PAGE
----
Our doggy companions tend to be very social creatures. If they could, they would most probably choose to spend all day, every day with you! In current circumstances this is easy to maintain, but what about when you do eventually return to work? Our pups likely have spent the last few months constantly around us, and it might be incredibly difficult for them when the time comes for them to be by themselves again. Implementing ways to help reduce separation anxiety will be really valuable for your dog when everything does return to normality.
How do I know if my dog is suffering with separation anxiety?
You may notice that they start to worry or panic when you leave for short periods. A trip to the supermarket may cause them to become upset, or they may follow you closely when you leave the room.
If you have a dog monitor, you can look out for the following signs:
- Do they frantically look for items of your clothing or things that you may have touched last?
- Do they scratch the carpet or the door, or jump up at the window?
If you do not have a dog monitor, you can look out for the following signs:
- Have your things moved? Are they damp from being chewed?
- Is your dogs face wet? This can be a sign they have been stress drooling or drinking.
- Does the carpet or door look like it’s been scratched?
What can I do to help?
If your dog follows you everywhere or needs to be close all the time, this could be a sign of “contact addiction.” Help them by shutting a door every time you leave the room.
If they are particularly anxious and are very distressed by a closed door, try a stair gate. This will provide distance whilst still allowing them to see and hear you whilst they learn this new distance.
Make sure your pooch has a bed of their own. Encourage them to use their own bed as this will help combat contact addiction.
Listen and look out for how your dog reacts when you pick up your coat or keys. Do this randomly throughout the day, not necessarily when you need to go out. If they start to panic, simply put the keys back down. At various times, pick the keys up and gradually, your dog should become less reactive to you doing this, allowing you to go out when you need to.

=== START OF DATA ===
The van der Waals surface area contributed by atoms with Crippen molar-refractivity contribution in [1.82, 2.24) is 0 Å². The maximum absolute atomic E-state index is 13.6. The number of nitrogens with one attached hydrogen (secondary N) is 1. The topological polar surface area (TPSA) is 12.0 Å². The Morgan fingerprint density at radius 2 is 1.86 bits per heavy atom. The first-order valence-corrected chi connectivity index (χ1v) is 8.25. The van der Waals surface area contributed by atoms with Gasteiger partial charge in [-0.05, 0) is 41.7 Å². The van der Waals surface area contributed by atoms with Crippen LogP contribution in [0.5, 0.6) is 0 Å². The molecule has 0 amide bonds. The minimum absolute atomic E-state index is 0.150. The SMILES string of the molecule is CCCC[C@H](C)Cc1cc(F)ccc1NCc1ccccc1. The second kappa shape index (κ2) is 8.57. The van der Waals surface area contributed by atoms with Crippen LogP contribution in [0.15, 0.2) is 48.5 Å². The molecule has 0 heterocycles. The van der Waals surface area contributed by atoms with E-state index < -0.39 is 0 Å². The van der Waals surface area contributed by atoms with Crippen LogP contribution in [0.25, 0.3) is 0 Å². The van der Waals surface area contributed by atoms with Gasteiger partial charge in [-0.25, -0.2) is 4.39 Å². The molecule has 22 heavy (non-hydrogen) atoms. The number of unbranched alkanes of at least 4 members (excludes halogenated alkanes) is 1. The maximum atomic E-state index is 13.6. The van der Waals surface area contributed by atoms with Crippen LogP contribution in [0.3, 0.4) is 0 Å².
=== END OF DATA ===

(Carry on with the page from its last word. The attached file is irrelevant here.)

Whilst it’s nice to have the odd doggy snuggle here and there, there are so many ways you can interact with your dog without cuddling or lying next to each other!
Enjoy learning some new training techniques, such as scent work, or play a canine mind game. These are valuable skills for them to have, whilst also reinforcing distancing at the same time!
Try to cut down their attention seeking. Try not to stroke them if they do jump all over you. By petting your dog after they’ve demonstrated anxious behaviour, you are rewarding them, telling them, ‘it’s ok to feel like that, it’s right that you missed me!
If you’re able to work from home, is there another room you can work in away from them for an hour or so. Leave them with their bed and chew toys as these will provide comfort.
Get them hooked on a chew toy. Stuff one of their Kong toys with some of their tasty foods. Let your pup enjoy chewing the toy at random points throughout the day, preferably in their bed or chill area. Let them play by themselves, you want them to be focused entirely on that and not where you are! Make this into a routine so that when you say “chew time!” they know what to expect leaving you with free time to do what you need to do. When they are done with “chew time” take the toy away again. This keeps it as a treat. If you leave it lying around it won’t have the same affect. It may be easier to swap the chew toy for something else so they don’t see you as a “toy snatcher!”
Slow and steady
It is important not to get stressed, frustrated or angry with your dog if they cannot pick up these techniques quickly. We all learn differently. Do not punish them as this may make things worse.
Every dog is different. Seek professional help if necessary.
At Vetsure, we adore all pets that are entrusted to us! There are a lot of things we can help you with regarding caring for your pets, however, do remember that we are not dog behaviour experts! If you notice your dog is struggling to pick up these techniques despite trying for a few weeks, it’s worth getting professional help.
Stress is natural for all animals and you may notice that your cat is becoming stressed with all this extra time at home. We have also written a helpful information article on how to reduce stress in your felines, if you feel your cat may be struggling.
When the time does come to return to work, please ensure you do not leave your pet at home for long periods. It is always recommended to have someone pop in and check up on them throughout the day.
If you are ever unsure what to do, or you are needing help with how to manage your pet, or with a vet emergency, please speak to your vet directly.